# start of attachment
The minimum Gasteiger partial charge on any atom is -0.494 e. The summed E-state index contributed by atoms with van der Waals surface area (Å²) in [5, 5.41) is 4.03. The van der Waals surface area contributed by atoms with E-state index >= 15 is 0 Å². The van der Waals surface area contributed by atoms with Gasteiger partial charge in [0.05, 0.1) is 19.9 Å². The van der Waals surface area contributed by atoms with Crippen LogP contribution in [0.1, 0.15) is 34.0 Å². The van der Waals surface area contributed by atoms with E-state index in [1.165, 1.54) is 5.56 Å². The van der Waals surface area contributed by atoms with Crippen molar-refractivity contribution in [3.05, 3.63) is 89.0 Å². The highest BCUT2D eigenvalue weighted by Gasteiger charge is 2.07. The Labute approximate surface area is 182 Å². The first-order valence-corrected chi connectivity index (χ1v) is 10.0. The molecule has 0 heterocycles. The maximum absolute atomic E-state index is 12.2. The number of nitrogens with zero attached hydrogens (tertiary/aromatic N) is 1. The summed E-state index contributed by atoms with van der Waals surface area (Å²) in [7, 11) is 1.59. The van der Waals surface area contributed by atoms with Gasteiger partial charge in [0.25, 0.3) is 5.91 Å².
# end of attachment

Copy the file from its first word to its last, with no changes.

The minimum Gasteiger partial charge on any atom is -0.494 e. The summed E-state index contributed by atoms with van der Waals surface area (Å²) in [5, 5.41) is 4.03. The van der Waals surface area contributed by atoms with E-state index >= 15 is 0 Å². The van der Waals surface area contributed by atoms with Gasteiger partial charge in [0.05, 0.1) is 19.9 Å². The van der Waals surface area contributed by atoms with Crippen LogP contribution in [0.1, 0.15) is 34.0 Å². The van der Waals surface area contributed by atoms with E-state index in [1.165, 1.54) is 5.56 Å². The van der Waals surface area contributed by atoms with Crippen molar-refractivity contribution in [3.05, 3.63) is 89.0 Å². The highest BCUT2D eigenvalue weighted by Gasteiger charge is 2.07. The Labute approximate surface area is 182 Å². The first-order valence-corrected chi connectivity index (χ1v) is 10.0. The molecule has 0 heterocycles. The maximum absolute atomic E-state index is 12.2. The number of nitrogens with zero attached hydrogens (tertiary/aromatic N) is 1. The summed E-state index contributed by atoms with van der Waals surface area (Å²) in [7, 11) is 1.59. The van der Waals surface area contributed by atoms with Gasteiger partial charge in [0.25, 0.3) is 5.91 Å².